It turns out that after eight years and $800,000 worth of agonising, Aotea Square is to stay much as it is.
Sure it will be a metre higher, the grass area will be formalised into three rectangular terraces and the exotic trees will get the bum's rush in favour of nikau and kowhai, but other than that, what's on offer is but a $25 million spring-clean.
Which to me is something of a relief. My fears of a bleak Red Square lookalike, good only for the annual march-past of consultants heading to city hall to collect their loot, have been allayed.
What is missing, though, is adequate shelter for a city where the winter rains coincide with the concert season, and the summer sun brings the risk of melanomas to one and all.
At yesterday's briefing, my call for canopies to protect pedestrians crossing from Queen St to the Town Hall, Aotea Centre and the city administration building was met with the suggestion I bring an umbrella.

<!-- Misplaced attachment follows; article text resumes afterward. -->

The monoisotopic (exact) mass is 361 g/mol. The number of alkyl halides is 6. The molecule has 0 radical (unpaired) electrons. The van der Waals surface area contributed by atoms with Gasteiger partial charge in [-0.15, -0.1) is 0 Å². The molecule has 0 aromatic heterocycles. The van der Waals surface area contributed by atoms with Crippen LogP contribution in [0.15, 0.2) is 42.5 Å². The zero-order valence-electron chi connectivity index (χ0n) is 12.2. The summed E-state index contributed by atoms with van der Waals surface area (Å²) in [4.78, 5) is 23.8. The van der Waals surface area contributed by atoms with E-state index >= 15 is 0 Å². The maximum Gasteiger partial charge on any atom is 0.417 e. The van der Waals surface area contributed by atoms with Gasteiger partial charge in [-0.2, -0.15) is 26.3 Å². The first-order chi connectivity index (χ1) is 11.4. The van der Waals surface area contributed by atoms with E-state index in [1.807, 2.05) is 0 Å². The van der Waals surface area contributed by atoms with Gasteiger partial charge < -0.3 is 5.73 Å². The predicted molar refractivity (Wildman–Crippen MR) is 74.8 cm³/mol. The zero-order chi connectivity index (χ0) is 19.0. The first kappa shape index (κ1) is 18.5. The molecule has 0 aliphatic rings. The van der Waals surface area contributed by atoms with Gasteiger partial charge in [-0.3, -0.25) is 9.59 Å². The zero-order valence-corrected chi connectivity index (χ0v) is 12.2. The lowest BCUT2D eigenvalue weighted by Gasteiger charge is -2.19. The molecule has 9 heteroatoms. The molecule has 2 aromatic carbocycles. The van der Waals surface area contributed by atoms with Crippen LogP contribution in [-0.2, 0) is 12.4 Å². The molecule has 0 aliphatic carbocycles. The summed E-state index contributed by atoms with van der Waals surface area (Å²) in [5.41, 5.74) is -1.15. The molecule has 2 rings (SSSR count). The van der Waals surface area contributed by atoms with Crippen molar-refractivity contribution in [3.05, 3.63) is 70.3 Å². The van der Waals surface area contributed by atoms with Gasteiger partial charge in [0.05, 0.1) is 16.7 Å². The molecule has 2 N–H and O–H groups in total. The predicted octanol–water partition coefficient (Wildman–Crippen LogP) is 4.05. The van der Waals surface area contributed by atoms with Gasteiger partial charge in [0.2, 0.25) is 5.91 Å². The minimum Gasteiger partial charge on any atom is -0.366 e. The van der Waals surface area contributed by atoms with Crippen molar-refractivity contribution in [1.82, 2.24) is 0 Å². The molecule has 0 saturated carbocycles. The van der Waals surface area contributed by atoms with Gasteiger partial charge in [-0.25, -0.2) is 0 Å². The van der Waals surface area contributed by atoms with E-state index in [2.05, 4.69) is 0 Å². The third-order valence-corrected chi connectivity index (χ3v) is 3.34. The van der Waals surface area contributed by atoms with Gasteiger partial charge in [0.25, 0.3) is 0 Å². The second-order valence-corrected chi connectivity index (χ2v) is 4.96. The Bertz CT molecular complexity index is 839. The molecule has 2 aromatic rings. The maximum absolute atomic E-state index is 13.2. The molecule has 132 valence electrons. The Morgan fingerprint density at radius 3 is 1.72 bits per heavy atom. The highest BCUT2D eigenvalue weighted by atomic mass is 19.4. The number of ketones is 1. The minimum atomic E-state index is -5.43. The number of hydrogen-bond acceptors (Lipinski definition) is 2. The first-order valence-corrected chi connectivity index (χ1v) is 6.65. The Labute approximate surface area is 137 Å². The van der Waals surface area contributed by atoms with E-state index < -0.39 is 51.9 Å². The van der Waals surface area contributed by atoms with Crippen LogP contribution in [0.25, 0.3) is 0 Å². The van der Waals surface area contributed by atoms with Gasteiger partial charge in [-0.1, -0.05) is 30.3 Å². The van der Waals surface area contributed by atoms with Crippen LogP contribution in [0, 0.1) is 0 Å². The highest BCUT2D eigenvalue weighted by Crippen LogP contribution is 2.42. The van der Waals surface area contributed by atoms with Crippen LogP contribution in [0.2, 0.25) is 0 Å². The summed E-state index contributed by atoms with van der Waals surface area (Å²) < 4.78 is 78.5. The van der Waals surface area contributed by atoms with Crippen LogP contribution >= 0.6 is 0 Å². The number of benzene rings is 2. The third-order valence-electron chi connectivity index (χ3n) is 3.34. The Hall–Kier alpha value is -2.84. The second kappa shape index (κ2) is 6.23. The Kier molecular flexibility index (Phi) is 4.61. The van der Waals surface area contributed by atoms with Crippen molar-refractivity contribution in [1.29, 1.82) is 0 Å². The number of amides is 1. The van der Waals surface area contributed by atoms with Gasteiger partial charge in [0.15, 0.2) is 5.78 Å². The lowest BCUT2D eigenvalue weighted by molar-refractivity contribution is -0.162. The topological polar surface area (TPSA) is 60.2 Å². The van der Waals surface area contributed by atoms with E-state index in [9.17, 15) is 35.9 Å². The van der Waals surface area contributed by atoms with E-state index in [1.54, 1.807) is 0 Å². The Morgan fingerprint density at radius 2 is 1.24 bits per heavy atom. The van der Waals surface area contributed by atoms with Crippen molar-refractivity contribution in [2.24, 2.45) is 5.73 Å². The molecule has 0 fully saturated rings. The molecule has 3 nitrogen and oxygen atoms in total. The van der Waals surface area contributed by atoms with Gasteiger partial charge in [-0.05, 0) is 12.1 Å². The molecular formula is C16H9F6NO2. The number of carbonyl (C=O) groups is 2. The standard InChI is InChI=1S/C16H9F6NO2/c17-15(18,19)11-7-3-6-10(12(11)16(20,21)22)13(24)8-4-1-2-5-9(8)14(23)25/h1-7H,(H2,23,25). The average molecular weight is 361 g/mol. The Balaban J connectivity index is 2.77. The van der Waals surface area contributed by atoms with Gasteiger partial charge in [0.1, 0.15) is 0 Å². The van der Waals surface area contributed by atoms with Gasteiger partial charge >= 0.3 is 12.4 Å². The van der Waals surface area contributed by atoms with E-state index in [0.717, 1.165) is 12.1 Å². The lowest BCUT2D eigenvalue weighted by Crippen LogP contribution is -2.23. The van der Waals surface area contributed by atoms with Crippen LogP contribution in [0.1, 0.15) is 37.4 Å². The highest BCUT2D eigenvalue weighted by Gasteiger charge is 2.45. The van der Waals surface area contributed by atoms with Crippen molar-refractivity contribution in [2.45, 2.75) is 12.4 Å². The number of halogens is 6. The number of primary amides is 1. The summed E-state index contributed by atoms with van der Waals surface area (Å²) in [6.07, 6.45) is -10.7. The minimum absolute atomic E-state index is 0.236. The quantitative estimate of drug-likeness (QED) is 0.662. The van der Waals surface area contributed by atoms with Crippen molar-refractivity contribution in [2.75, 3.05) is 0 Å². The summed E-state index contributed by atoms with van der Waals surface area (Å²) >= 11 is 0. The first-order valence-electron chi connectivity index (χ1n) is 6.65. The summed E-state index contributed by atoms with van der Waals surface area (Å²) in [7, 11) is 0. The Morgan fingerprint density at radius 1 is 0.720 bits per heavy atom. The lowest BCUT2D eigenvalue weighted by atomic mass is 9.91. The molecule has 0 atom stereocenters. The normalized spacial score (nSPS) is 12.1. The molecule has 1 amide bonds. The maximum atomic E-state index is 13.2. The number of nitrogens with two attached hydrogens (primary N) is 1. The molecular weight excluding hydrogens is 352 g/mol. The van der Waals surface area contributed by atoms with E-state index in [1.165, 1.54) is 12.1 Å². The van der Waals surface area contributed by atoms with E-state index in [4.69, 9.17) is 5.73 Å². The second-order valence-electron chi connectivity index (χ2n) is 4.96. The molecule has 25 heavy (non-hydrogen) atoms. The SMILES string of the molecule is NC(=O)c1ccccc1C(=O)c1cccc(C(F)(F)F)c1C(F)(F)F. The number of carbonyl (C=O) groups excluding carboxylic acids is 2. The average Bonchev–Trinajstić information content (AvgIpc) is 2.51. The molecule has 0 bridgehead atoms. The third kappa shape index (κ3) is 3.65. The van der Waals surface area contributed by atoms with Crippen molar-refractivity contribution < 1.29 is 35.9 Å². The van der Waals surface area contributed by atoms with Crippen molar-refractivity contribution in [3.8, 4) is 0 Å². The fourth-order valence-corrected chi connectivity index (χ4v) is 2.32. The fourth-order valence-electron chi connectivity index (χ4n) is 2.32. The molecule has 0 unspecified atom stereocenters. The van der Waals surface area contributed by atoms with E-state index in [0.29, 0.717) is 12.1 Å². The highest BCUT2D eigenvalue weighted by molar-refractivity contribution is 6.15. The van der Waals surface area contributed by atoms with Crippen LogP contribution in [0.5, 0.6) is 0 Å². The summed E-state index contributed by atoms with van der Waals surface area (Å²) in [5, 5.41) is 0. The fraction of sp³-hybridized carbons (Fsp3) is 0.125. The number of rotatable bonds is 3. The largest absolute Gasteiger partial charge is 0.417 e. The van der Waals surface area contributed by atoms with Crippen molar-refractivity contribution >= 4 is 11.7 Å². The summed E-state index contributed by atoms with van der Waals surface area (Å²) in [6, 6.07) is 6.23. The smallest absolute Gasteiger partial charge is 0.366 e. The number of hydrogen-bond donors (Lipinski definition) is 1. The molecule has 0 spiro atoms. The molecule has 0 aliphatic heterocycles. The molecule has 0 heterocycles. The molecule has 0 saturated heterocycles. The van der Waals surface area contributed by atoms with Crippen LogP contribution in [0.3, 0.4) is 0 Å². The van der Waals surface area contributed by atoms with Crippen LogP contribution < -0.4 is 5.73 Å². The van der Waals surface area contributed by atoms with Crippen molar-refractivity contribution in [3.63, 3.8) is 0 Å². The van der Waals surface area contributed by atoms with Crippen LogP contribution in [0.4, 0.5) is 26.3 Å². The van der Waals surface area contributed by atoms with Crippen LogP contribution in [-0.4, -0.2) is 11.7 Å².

Then what? Drip water on the marble floor so the next person slides over?
That squares in other "world class" cities don't have weather protection doesn't mean that down here in the wild Roaring Forties of the old sailing clipper days, we shouldn't. This is supposed to be Auckland's world-class square, not a Mediterranean piazza lookalike.
Eight years ago, at the beginning of this exercise, one of the winning design team, Unitech associate professor of urban design Dushko Bogunovich, proposed an array of shade/umbrella canopies based on Auckland's sails technology expertise, which would be computerised to respond automatically to rain or too much sun. He said it "would create a regular but unpredictable 'event' on the square, which people would come to watch".
We never heard another squeak of this zany idea. Obviously it was too unpredictable for the city bureaucrats. Which is a shame. Not only would it have made Aotea Square special. It would have kept us dry.